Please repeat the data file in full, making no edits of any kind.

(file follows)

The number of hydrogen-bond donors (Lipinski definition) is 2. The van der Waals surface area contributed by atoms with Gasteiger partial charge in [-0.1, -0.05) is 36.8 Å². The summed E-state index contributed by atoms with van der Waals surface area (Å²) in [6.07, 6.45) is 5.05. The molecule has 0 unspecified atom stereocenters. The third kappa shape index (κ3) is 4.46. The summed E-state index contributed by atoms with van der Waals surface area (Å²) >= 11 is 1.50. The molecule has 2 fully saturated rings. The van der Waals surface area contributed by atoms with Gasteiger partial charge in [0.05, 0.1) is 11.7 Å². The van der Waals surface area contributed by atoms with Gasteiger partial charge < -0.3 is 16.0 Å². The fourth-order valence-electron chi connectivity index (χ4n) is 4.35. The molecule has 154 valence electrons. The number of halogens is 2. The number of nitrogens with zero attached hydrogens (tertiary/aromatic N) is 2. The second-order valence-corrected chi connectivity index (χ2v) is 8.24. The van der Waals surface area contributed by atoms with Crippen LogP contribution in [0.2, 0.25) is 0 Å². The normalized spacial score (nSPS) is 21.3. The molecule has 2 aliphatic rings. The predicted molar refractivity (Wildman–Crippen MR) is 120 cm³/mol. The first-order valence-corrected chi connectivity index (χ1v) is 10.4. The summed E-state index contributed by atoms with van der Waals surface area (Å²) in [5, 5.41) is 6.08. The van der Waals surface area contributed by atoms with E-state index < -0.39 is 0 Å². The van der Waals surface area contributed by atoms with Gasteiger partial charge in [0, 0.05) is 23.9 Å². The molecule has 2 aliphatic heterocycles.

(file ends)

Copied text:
The number of hydrogen-bond donors (Lipinski definition) is 2. The van der Waals surface area contributed by atoms with Gasteiger partial charge in [-0.1, -0.05) is 36.8 Å². The summed E-state index contributed by atoms with van der Waals surface area (Å²) in [6.07, 6.45) is 5.05. The molecule has 0 unspecified atom stereocenters. The third kappa shape index (κ3) is 4.46. The summed E-state index contributed by atoms with van der Waals surface area (Å²) >= 11 is 1.50. The molecule has 2 fully saturated rings. The van der Waals surface area contributed by atoms with Gasteiger partial charge in [0.05, 0.1) is 11.7 Å². The van der Waals surface area contributed by atoms with Gasteiger partial charge < -0.3 is 16.0 Å². The fourth-order valence-electron chi connectivity index (χ4n) is 4.35. The molecule has 154 valence electrons. The number of halogens is 2. The number of nitrogens with zero attached hydrogens (tertiary/aromatic N) is 2. The second-order valence-corrected chi connectivity index (χ2v) is 8.24. The van der Waals surface area contributed by atoms with Crippen LogP contribution in [0.2, 0.25) is 0 Å². The normalized spacial score (nSPS) is 21.3. The molecule has 2 aliphatic rings. The predicted molar refractivity (Wildman–Crippen MR) is 120 cm³/mol. The first-order valence-corrected chi connectivity index (χ1v) is 10.4. The summed E-state index contributed by atoms with van der Waals surface area (Å²) in [5, 5.41) is 6.08. The van der Waals surface area contributed by atoms with E-state index < -0.39 is 0 Å². The van der Waals surface area contributed by atoms with Gasteiger partial charge in [0, 0.05) is 23.9 Å². The molecule has 2 aliphatic heterocycles.